The recent economic and political developments in Europe are a wake-up call for our leaders to take swifter action in order to strengthen the foundations of our Union, including the fragile political and institutional architecture underpinning the euro, thus ensuring lasting stability and prosperity for the people of Europe.
Taxation within the EU must be competitive and encourage domestic and cross-border business activities, job creation, investment, entrepreneurship and economic growth. A tax system must be predictable and provide certainty for taxpayers. Consequently, taxation rules need to be clear and simple in order to avoid divergent interpretations leading to costly disputes and double taxation.
At the EESC, we believe that the prospects for employment growth depend on the EU’s capacity to generate economic growth. Ambitious industrial and innovation policies should be set up. And they should be complemented with a job-rich recovery employment policy.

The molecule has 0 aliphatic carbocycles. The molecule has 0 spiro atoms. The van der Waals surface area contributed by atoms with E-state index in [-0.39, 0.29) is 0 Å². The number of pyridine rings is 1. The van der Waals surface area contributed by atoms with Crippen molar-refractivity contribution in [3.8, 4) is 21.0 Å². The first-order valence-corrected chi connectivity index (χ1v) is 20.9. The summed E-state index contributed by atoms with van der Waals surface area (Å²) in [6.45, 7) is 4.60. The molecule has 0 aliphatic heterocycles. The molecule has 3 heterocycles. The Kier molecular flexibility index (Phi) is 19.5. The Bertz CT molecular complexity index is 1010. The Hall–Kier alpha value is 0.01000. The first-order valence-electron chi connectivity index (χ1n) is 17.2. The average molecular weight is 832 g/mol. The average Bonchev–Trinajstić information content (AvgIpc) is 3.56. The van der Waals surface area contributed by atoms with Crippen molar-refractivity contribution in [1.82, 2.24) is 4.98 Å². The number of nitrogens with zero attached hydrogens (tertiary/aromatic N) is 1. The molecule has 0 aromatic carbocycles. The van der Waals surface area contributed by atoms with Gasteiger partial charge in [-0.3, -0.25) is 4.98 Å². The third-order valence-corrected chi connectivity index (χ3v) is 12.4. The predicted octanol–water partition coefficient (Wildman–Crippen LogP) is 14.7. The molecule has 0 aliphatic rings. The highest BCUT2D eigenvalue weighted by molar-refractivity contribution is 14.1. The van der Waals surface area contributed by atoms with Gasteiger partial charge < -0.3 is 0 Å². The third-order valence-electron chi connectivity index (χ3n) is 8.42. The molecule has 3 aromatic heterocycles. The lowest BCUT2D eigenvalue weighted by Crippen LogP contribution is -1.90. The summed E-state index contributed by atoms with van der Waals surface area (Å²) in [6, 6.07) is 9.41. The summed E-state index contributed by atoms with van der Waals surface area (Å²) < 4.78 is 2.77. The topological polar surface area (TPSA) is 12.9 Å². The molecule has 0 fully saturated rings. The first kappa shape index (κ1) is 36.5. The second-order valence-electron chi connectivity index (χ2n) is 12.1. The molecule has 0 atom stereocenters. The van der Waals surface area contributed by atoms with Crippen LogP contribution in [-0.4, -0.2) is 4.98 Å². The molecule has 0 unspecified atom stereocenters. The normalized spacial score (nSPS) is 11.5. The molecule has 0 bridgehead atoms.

The social dimension of the EU economy is a fact, not something that needs to be created. The nature of the single market is social; many of the benefits it creates are par excellence part of the social dimension.Improving Europe’s competitiveness and stimulating greater growth are just two essential conditions needed to further develop the social dimension of the EU. A strong economy resolves the problem of high unemployment much faster than new funds or administrative measures could.
The EU enjoys the status of a global trade powerhouse. It is thereby uniquely positioned to shape the development of a rules-based global trading system and influence its external growth.
Inaugural speech by President Jahier entitled: "From Austerity to Growth and Recovery: Overcoming the Socio-Economic Consequences of Greece's Crisis" delivered at the Group III extraordinary meeting in Athens, on Thursday 20 March 20104.
"Achieving sustainable growth in a competitive world is challenging. The challenge is even greater for the European Union, as the Old Continent faces a severe competitiveness deficit. Without entering into a health review, that could be delivered at a further stage, of each of the 28 Member States, the ambition of this study is to draw-up a comprehensive picture of EU economic growth.
This Study aims at making a comprehensive overview of the EU State aid rules and their impact on SMEs in the period 2014-2018 with the goal to identify which policy issues create the greatest challenges for SMEs (incl. social partners and NGOs), and what are the best practices available to tackle the issues.